The customization options feel extremely limited, even for a free version. There are 35 options for background colors, seven of which are bright gradients. However, choosing a specific color with an eyedropper tool or by entering the hexadecimal value are only available with a paid plan. There’s no rule that says you have to match the background to one of your brand colors–you could always stick with something neutral like black or white and use your branding in the image spaces–but the number of available values is disappointing.
The font you get depends on which template you use (unless you upgrade to the Plus or Pro plans), and you can’t even choose whether you want a serif or sans-serif font. You also can’t change the text color. Depending on the background color you select, it automatically chooses either black or white text for maximum contrast. That is a nice feature to prevent users from creating something unreadable, but there is one big drawback.
One of the templates puts your name or brand name over the cover image. Say you wanted the background to be black. All of the text would automatically be white. That means your cover image HAS to be dark enough to contrast against the white text. You can see what I mean in action in the video below.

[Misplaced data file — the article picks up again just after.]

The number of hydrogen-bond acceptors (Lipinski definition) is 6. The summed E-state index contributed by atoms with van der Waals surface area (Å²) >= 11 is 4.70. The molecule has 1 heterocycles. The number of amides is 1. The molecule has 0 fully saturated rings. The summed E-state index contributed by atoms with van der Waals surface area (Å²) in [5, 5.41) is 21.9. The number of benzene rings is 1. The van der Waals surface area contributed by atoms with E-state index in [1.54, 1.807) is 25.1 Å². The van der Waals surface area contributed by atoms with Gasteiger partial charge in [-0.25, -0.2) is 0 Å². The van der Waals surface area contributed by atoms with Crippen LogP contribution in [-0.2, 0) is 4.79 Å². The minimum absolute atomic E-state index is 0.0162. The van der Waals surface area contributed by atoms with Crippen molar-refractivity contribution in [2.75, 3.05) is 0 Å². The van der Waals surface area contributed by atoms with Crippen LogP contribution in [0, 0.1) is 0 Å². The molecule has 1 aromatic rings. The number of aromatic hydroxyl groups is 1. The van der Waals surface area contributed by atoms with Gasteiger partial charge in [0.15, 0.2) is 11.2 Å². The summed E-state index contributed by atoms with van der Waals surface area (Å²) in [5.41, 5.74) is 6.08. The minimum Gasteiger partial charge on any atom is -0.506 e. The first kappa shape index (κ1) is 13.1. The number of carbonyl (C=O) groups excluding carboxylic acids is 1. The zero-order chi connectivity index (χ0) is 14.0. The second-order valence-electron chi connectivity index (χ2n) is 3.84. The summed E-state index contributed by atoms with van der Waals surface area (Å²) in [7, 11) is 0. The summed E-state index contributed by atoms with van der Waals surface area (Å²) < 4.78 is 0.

That might not cause problems for some, and you can always choose a different template. But remember, there are only 4 available on the free version.
The main source of my frustration with Unfold has to be the cover image feature. Each template displays the cover image in different dimensions. One of them uses a portrait crop rather than landscape. But when you select a cover photo, it only shows you a landscape crop. In my video, you can see me moving the image around as I try unsuccessfully to change the crop dimensions.
The random stock photo of flowers I chose for this video happens to work well with all the templates because it doesn’t really matter exactly what’s in the frame. I had previously tried to use a graphic I created in Canva for a more branded look with my color palette, but it quickly became tedious. Without having the exact image dimensions that will display, my best bet was to create a square graphic and try to force anything important into the upper third of the image.
Or just, you know, find a pretty photo of some leaves that I took last summer and call it a day.
Final Thoughts on Unfold’s Bio Site
It’s a neat tool and I’m looking forward to playing around with it. I might even eventually do the three-day trial of the Plus plan or the seven-day trial of the Pro plan to see if all the extra bells and whistles are worth it. But at an annual cost of $19.99 and $99.99 respectively, it’s incredibly unlikely I’d be able to justify a paid plan unless I received a significant amount of traffic that made customization a worthwhile investment. For now, it gets the job done. In another month or so, I might give one of the other bio site tools a try to see how it compares.
Do you use a link in bio site tool? Which do you use and what do you like about it?